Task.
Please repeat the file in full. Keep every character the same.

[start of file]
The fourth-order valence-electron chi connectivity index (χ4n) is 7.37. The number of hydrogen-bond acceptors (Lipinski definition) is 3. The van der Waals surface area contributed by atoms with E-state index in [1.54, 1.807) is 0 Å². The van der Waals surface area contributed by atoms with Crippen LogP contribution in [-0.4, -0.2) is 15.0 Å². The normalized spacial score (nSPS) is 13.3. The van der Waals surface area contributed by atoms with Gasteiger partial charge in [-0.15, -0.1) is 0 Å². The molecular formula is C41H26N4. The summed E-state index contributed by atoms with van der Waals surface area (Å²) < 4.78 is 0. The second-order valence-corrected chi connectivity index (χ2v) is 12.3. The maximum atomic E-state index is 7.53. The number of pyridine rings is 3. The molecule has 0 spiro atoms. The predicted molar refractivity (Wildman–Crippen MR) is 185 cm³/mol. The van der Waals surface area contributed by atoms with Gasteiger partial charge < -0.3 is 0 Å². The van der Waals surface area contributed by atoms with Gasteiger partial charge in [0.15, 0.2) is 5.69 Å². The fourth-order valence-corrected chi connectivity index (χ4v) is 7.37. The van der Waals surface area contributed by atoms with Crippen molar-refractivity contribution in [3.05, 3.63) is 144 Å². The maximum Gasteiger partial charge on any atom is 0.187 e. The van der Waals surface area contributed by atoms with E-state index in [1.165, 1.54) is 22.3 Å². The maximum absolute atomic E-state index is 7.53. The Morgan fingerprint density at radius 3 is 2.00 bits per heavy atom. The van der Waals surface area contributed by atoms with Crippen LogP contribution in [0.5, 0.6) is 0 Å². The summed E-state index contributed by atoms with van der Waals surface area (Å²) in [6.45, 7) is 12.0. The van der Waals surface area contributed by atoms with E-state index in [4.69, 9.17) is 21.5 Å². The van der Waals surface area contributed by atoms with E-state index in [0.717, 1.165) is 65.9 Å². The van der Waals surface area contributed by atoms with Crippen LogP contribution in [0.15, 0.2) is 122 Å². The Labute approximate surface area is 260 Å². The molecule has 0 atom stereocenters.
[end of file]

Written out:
The fourth-order valence-electron chi connectivity index (χ4n) is 7.37. The number of hydrogen-bond acceptors (Lipinski definition) is 3. The van der Waals surface area contributed by atoms with E-state index in [1.54, 1.807) is 0 Å². The van der Waals surface area contributed by atoms with Crippen LogP contribution in [-0.4, -0.2) is 15.0 Å². The normalized spacial score (nSPS) is 13.3. The van der Waals surface area contributed by atoms with Gasteiger partial charge in [-0.15, -0.1) is 0 Å². The molecular formula is C41H26N4. The summed E-state index contributed by atoms with van der Waals surface area (Å²) < 4.78 is 0. The second-order valence-corrected chi connectivity index (χ2v) is 12.3. The maximum atomic E-state index is 7.53. The number of pyridine rings is 3. The molecule has 0 spiro atoms. The predicted molar refractivity (Wildman–Crippen MR) is 185 cm³/mol. The van der Waals surface area contributed by atoms with Gasteiger partial charge < -0.3 is 0 Å². The van der Waals surface area contributed by atoms with Gasteiger partial charge in [0.15, 0.2) is 5.69 Å². The fourth-order valence-corrected chi connectivity index (χ4v) is 7.37. The van der Waals surface area contributed by atoms with Crippen molar-refractivity contribution in [3.05, 3.63) is 144 Å². The maximum Gasteiger partial charge on any atom is 0.187 e. The van der Waals surface area contributed by atoms with E-state index in [1.165, 1.54) is 22.3 Å². The maximum absolute atomic E-state index is 7.53. The Morgan fingerprint density at radius 3 is 2.00 bits per heavy atom. The van der Waals surface area contributed by atoms with Crippen LogP contribution in [0.5, 0.6) is 0 Å². The summed E-state index contributed by atoms with van der Waals surface area (Å²) in [6.45, 7) is 12.0. The van der Waals surface area contributed by atoms with E-state index in [4.69, 9.17) is 21.5 Å². The van der Waals surface area contributed by atoms with E-state index in [0.717, 1.165) is 65.9 Å². The van der Waals surface area contributed by atoms with Crippen LogP contribution in [0.15, 0.2) is 122 Å². The Labute approximate surface area is 260 Å². The molecule has 0 atom stereocenters.